I have, for the first time in my adult life, found a show that I actually want to watch every single week. I think I was folding laundry in the family room when the premier for Pushing Daisies was airing and Jason had the T.V. on. (My husband, unfortunately, does not subscribe to the same philosophy as I do regarding television.) I was caught off-guard with how refreshingly sweet and innocent the whole thing felt. I fell in love with the super-saturated colours that made it feel like a page out of Edward Scissorhands, without the Tim Burton-esque strangeness. It was whimsical, with enough of an "edge" to keep it from being sickly sweet. I also love that it is narrated by a voice whose British accident, pitch and demeanor make it feel like you've just been read to by your grandfather or sweet elderly neighbour for an hour when the show is over.*
Ned, the hero of the story, has a special gift—or curse, as the case may be—that he discovered in a most unfortunate way when he was ten or eleven years old. He can bring dead things back to life at a single touch. He found this out when his mother died after hitting her head on the floor and he revived her by touching her. Unfortunately, he soon found out the "dark side" of this gift: if he touches the revived person/creature again they die permanently. This was discovered when his mother went to kiss him goodnight. Also, if he leaves the person alive for longer than a minute, someone else in random proximity dies instead. This he found out after reviving his mother, and his neighbour died—the father of his childhood sweetheart. Thus, ever since his dog died and Ned revived him, he has pet the dog with a wooden hand on a pole. The poor dog is a little attention-deprived.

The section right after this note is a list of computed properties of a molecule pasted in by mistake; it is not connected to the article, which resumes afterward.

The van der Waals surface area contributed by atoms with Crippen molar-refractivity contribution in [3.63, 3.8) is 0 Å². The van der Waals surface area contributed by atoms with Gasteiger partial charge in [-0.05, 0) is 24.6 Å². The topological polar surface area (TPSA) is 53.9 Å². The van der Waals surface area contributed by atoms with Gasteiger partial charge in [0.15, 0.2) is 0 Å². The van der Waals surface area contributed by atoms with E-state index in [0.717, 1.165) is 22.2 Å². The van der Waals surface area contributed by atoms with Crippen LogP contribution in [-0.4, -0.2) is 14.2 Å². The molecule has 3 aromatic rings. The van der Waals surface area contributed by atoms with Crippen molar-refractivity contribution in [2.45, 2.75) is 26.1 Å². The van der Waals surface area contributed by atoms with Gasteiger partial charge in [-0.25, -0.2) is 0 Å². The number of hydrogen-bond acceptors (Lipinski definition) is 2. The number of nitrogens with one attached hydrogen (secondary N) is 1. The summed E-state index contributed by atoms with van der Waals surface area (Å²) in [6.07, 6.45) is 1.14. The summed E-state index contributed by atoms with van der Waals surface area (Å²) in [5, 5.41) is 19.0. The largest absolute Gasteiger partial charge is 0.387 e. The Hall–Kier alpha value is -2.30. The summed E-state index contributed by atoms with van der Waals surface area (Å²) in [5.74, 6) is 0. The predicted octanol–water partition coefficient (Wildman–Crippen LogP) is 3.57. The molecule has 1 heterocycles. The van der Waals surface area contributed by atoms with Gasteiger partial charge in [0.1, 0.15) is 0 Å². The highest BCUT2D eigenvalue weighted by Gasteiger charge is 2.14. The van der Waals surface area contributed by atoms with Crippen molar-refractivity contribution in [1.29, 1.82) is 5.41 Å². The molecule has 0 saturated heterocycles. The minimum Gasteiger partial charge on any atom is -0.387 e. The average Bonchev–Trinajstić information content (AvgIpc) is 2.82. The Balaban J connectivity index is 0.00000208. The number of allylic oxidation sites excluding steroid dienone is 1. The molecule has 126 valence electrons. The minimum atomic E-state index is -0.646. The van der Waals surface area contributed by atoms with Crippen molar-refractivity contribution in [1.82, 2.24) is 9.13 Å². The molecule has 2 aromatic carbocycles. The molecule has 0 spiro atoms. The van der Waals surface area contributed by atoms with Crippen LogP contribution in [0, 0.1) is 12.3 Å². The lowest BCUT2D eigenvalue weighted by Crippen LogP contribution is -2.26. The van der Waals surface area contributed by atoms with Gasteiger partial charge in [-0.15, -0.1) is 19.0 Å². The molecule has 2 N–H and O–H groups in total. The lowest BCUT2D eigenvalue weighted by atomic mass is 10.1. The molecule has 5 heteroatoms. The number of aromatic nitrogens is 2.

As an adult, Ned runs a pie shop, but also makes extra cash by working with Emerson, a local detective who uses Ned's ability to talk to murdered corpses about their cause of death and collect the rewards attached to information about the same. In the pilot, Ned knowingly revives his childhood sweetheart, Chuck, and leaves her alive because, well, he loves her. (And also, he feels responsible for her father's death, after which she was raised by a couple of sweet but creepy maiden aunts.)
The show centers around Ned's and Chuck's relationship (which, by it's very non-physical nature, is extremely "clean!"), but each episode has a bizarre murder to solve, as well as some very sweet perspective about love of one type or another. Plots are complicated by the fact that Ned's employee at the Pie Hole, Olive, is in love with him, Emerson can't stand Chuck, and Ned still has not revealed the whole truth to Chuck about his reasons for keeping her alive. All of this combines with some fantastic writing, costumes, directing, and cinematography to make a show that is laugh-out-loud funny, sweet, and uplifting.
The worst part is if I don't manage to turn off the switch before the dreadfully depressing teaser for the show after it comes on. (And also that by the third commercial break, my right eye starts to twitch uncontrollably. At that point Jason gets the hint and starts muting the blasted things.)
Oh, and also? You can still invite me out on Tuesday nights. I mean, c'mon. It's just a T.V. show!
(Which I'm sure will be out on DVD in about a year. Then I can call it a "movie" and watch it anytime I want!)
*Neither of my grandfathers had/have British accents, but it still feels like that.